The MLPS or manual lever position sensor is one of the vitally important inputs to the transmission control unit (TCU) of a vehicle
with modern computerized automatic transmission. Every car made in
the last 50 years has a switch similar to an MLPS. The names range from
MLPS, to inhibitor switch to neutral safety switch.
Originally called a neutral safety switch when introduced to the
automotive field because it's only duties were to make sure the car only
start in neutral and park, and to activate the reverse lights when you
shift into reverse.
As automatic transmissions became more technically advanced the MLPS
duties increased. Now the MLPS or inhibitor switch is a key input to the
TCM and ECM on every modern car I can think of. In fact, the switch,
whatever name you call it has a great deal to do with controlling what
gear your automatic transmission is in and how it shifts, and when the torque converter locks up
, as well as it's original duties.
In most cases the switch is located on the side of the transmission,
essentially hooked to the shift lever in the car. That way when you move
the lever, itâ moves the switch to the appropriate gear range. some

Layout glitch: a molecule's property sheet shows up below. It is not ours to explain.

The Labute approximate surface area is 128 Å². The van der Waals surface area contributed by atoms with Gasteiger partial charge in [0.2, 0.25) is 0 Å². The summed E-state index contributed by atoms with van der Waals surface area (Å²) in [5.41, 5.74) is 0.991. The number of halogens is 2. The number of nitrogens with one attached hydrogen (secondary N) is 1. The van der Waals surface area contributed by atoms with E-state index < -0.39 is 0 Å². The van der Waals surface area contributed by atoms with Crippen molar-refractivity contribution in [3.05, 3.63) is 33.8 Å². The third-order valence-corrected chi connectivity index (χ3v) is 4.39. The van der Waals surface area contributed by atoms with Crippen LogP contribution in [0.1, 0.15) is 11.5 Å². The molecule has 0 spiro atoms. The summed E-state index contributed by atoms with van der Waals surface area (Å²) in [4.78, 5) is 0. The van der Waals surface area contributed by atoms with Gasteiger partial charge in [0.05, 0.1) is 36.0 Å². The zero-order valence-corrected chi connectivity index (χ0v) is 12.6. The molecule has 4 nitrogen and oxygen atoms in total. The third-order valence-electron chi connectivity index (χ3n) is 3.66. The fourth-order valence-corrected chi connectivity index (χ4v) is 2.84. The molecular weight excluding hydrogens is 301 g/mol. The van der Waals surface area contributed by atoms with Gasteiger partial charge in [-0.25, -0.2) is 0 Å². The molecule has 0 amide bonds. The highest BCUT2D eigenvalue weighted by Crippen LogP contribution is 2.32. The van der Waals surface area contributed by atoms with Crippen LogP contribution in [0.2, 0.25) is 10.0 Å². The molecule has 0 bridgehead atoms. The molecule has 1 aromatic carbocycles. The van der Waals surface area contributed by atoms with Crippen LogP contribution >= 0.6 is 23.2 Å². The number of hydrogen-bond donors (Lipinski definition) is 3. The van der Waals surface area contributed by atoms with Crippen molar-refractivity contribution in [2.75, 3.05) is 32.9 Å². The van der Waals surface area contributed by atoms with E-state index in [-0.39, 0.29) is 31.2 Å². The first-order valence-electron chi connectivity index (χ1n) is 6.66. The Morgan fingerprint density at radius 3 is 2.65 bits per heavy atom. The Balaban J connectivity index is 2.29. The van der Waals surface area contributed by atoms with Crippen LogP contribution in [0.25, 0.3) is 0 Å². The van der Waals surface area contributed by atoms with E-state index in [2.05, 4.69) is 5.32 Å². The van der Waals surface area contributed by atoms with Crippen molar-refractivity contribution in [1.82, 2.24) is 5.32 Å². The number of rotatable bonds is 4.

cars have a remote mounted switch, however the responsibility remains
On transmissions with a side mounted switch, GotTransmissions.com
often provides a new switch with their rebuilt transmissions where
failure's are more prevalent. If it is not included with the
transmission, it is a good idea to scan the car before any transmission
work is done to make sure that did not cause the problem. At my shop, we
almost always changed every one when we did a rebuild on a
transmission. Either way, I would advise putting a new factory MLPS on
your car if you do have to exchange a worn out transmission for a
rebuilt transmission, unless it is cost prohibitive.
Most of the time when an MLPS goes bad, you will know you have
something wrong with it. This is the time toâ have it checked by a
qualified transmission mechanic at a competent transmission shop.
Many folks who own affordable hand held code readers
can find out what the problem is before hand. In many cases if you are
mechanically handy you can change it yourself. If you choose to take
that route. don't forget to clear the code and re-drive the vehicle and
recheck to make sure you cured the problem.
These particular switches are on the outside of the car as we
mentioned earlier and are exposed to the road elements. Therefore
causing a hi rate of failure. Geographically speaking, problems can
occur from salt being used to melt snow in the north to water damage
from a heavy rain.
Don't forget to properly maintain your transmission on a regular basis. Feel free to sign up for our GotTransmissions.com blog
for free. You may find more money saving and drive-ability tips in your mailbox regularly.
Hope that helps